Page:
Anyway, 'what is it,' 'it is this,' 'thank you,' 'you're welcome.'
Earlier this week, all eight members of the Joint Chiefs of Staff used serious language in rebuking the Capitol attack, writing that "[t]he rights of freedom of speech and assembly do not give anyone the rights to resort to violence, sedition and insurrection."
When federal law enforcement finally held a damn briefing this week on the Trump riots, acting DC US Attorney Mike Sherwin announced he had created a "strike force" to look into the most serious cases, saying "We're looking at significant felony cases tied to sedition and conspiracy."
And Thursday, in "QAnon Shaman" (weird fur guy) Jacob Chansley's case, federal prosecutors described the MAGA riots of 1/6 as a "violent insurrection that attempted to overthrow the United States Government." They also called Chansley "an active participant in" and "the most prominent symbol of" the insurrection.
In addition to having colloquial definitions, words like "insurrection" and "sedition" also have legal meanings. Sedition and insurrection aren't just descriptive words; they're also specific federal crimes.
Would you like to know more?
His lawyer's a real piece of work, too.
A week after the election, Texas Lt. Gov. Dan Patrick offered a reward of One Million Dollars to anyone who could provide evidence of vote fraud. As you may recall, Pennsylvania Lt. Gov John Fetterman immediately stepped right up to say he'd like to
solve the puzzle Pat collect the reward, since he had a case of a guy who tried to vote twice.
Patrick still hasn't shelled out a cent, or even a suite of Whirlpool appliances, to pay Fetterman, but the alleged vote frauder, Ralph Thurman, had a preliminary hearing in state court this week, at which his attorney insisted that if there was any fraud anywhere, it was the entire case against their client, an innocent lamb of a fellow who they said was tricked in a devious plot by Democrats into voting twice. And besides, Thurman's attorney also said, Thurman's son had given permission to vote on his behalf, which made it okay.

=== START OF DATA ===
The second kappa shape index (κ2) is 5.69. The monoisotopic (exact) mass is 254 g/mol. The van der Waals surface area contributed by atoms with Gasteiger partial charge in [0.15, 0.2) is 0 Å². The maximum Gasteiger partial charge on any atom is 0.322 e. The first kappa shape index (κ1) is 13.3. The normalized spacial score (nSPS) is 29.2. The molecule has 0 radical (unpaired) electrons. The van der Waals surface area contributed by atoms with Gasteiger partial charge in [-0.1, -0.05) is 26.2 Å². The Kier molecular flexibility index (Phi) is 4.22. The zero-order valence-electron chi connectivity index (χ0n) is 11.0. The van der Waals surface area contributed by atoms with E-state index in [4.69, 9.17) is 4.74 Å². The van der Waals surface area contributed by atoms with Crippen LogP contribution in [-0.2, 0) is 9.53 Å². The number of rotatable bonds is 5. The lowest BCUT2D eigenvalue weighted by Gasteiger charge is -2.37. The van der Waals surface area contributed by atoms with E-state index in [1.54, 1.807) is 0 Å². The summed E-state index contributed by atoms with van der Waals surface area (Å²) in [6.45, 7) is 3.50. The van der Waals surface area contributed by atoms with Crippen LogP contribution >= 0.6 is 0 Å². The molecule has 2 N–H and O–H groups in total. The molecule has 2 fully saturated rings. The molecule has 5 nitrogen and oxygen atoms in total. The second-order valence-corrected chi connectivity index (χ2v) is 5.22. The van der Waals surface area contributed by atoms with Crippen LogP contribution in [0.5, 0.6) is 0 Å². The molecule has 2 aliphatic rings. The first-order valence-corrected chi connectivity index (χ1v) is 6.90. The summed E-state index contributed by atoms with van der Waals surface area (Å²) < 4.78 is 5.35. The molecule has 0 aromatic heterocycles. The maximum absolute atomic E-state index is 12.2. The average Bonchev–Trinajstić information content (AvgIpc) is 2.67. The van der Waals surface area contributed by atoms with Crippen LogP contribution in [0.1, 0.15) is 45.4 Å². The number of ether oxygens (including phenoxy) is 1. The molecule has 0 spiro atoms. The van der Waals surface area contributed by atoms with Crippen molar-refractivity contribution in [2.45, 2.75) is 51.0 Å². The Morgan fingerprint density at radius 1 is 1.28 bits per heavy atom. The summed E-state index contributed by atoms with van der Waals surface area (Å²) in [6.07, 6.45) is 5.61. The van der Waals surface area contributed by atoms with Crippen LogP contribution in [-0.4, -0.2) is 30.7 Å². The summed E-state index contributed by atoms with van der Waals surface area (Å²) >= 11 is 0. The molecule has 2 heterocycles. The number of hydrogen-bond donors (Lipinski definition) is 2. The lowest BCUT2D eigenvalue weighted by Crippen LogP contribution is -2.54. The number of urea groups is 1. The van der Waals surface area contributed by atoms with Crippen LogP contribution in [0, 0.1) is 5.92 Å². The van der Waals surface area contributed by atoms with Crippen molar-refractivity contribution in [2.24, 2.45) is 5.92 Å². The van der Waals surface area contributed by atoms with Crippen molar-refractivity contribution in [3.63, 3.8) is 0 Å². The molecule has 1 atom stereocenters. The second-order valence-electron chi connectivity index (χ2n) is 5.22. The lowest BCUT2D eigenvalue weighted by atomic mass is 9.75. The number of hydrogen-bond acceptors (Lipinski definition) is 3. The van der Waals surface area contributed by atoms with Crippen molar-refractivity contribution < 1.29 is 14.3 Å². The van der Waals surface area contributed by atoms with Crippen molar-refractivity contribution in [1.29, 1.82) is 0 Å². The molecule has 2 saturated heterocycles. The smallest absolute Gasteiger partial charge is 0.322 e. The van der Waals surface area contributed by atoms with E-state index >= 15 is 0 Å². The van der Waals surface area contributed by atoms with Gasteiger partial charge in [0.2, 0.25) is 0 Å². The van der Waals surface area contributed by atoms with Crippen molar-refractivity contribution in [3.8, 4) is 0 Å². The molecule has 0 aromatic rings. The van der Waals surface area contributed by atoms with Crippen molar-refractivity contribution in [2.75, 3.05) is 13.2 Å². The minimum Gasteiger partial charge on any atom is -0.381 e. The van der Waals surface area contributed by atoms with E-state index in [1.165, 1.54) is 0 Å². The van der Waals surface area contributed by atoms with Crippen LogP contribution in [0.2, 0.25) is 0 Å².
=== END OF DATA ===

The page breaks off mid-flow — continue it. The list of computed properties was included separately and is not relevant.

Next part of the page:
Remember that one the next time you're pulled over for speeding. "But officer, Doktor Zoom at Wonkette gave me permission to exceed the posted speed limit!" (Also, I most certainly did not, you liar.)
Such promising young people, too.
Super-smart people who took photos and video of themselves participating in last week's armed insurrection keep getting arrested for some reason, as law enforcement, often with the help of people on social media, continues identifying them. While it might have made a hell of a lot more sense to arrest people during the riots, at least the suspects helped move the process along by documenting themselves trying to overthrow a legitimate election. White privilege: finally an upside.
Let's take a moment to update our earlier roundups of those who were rounded up (or lost their jobs), mostly because they were certain they were above being held accountable. We're sure the list of the terrorists next door will keep getting longer and longer.
Michigan AG Dana Nessel comes through.
For your "damn well about time" Nice Times story today, the Associated Press is reporting that the Michigan attorney general's office is getting ready to announce new criminal charges in the ongoing Flint lead poisoning crisis. Among those to be charged will be former Michigan Gov. Rick Snyder, former state health department director Nick Lyon, and other Snyder administration officials involved in decisions that led to widespread lead poisoning in the mostly Black city of Flint. Snyder and his administration were widely condemned for inaction on the crisis, with many pointing out there's not a chance he'd have moved so slowly had a wealthy white community like Grosse Point or Ann Arbor suffered widespread lead poisoning
On top of the lead poisoning, Flint's water was also blamed for an outbreak of Legionnaire's disease that infected at least 90 people across Genesee County, killing 12.
The news was leaked by "two people with knowledge of the planned prosecution," who let the AP know Tuesday that the AG's office "has informed defense lawyers about indictments in Flint and told them to expect initial court appearances soon." A lawyer for Snyder says nope, nuh uh, witch hunt etc. The AP reports it didn't yet know what exactly the charges will be. Let's hope they get the book thrown at them — ideally a great big medical tome on how lead harms child development, on which they'll have to do a book report weekly, forever.